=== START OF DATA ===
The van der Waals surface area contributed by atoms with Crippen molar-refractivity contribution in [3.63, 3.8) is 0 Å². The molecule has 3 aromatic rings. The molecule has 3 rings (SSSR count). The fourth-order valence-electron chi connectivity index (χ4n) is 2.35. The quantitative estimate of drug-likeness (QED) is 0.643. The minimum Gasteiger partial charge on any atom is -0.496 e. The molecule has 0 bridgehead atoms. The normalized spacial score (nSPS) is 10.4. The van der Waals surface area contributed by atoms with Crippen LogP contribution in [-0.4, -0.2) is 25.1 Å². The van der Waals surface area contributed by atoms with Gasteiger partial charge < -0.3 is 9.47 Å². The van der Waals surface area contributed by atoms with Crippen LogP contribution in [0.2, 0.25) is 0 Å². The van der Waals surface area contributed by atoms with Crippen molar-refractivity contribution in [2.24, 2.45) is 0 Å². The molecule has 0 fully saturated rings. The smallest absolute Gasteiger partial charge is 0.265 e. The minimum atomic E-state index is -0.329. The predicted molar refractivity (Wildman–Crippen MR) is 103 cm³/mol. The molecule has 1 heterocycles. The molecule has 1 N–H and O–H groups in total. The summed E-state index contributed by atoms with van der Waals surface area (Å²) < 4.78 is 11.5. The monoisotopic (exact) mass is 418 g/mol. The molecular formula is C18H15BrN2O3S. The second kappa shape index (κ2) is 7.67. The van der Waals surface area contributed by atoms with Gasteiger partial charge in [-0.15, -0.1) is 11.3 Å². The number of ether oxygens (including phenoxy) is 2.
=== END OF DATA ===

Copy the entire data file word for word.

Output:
The van der Waals surface area contributed by atoms with Crippen molar-refractivity contribution in [3.63, 3.8) is 0 Å². The molecule has 3 aromatic rings. The molecule has 3 rings (SSSR count). The fourth-order valence-electron chi connectivity index (χ4n) is 2.35. The quantitative estimate of drug-likeness (QED) is 0.643. The minimum Gasteiger partial charge on any atom is -0.496 e. The molecule has 0 bridgehead atoms. The normalized spacial score (nSPS) is 10.4. The van der Waals surface area contributed by atoms with Crippen LogP contribution in [-0.4, -0.2) is 25.1 Å². The van der Waals surface area contributed by atoms with Gasteiger partial charge < -0.3 is 9.47 Å². The van der Waals surface area contributed by atoms with Crippen LogP contribution in [0.2, 0.25) is 0 Å². The van der Waals surface area contributed by atoms with Crippen molar-refractivity contribution in [2.24, 2.45) is 0 Å². The molecule has 0 fully saturated rings. The smallest absolute Gasteiger partial charge is 0.265 e. The minimum atomic E-state index is -0.329. The predicted molar refractivity (Wildman–Crippen MR) is 103 cm³/mol. The molecule has 1 heterocycles. The molecule has 1 N–H and O–H groups in total. The summed E-state index contributed by atoms with van der Waals surface area (Å²) < 4.78 is 11.5. The monoisotopic (exact) mass is 418 g/mol. The molecular formula is C18H15BrN2O3S. The second kappa shape index (κ2) is 7.67. The van der Waals surface area contributed by atoms with Gasteiger partial charge in [-0.15, -0.1) is 11.3 Å². The number of ether oxygens (including phenoxy) is 2.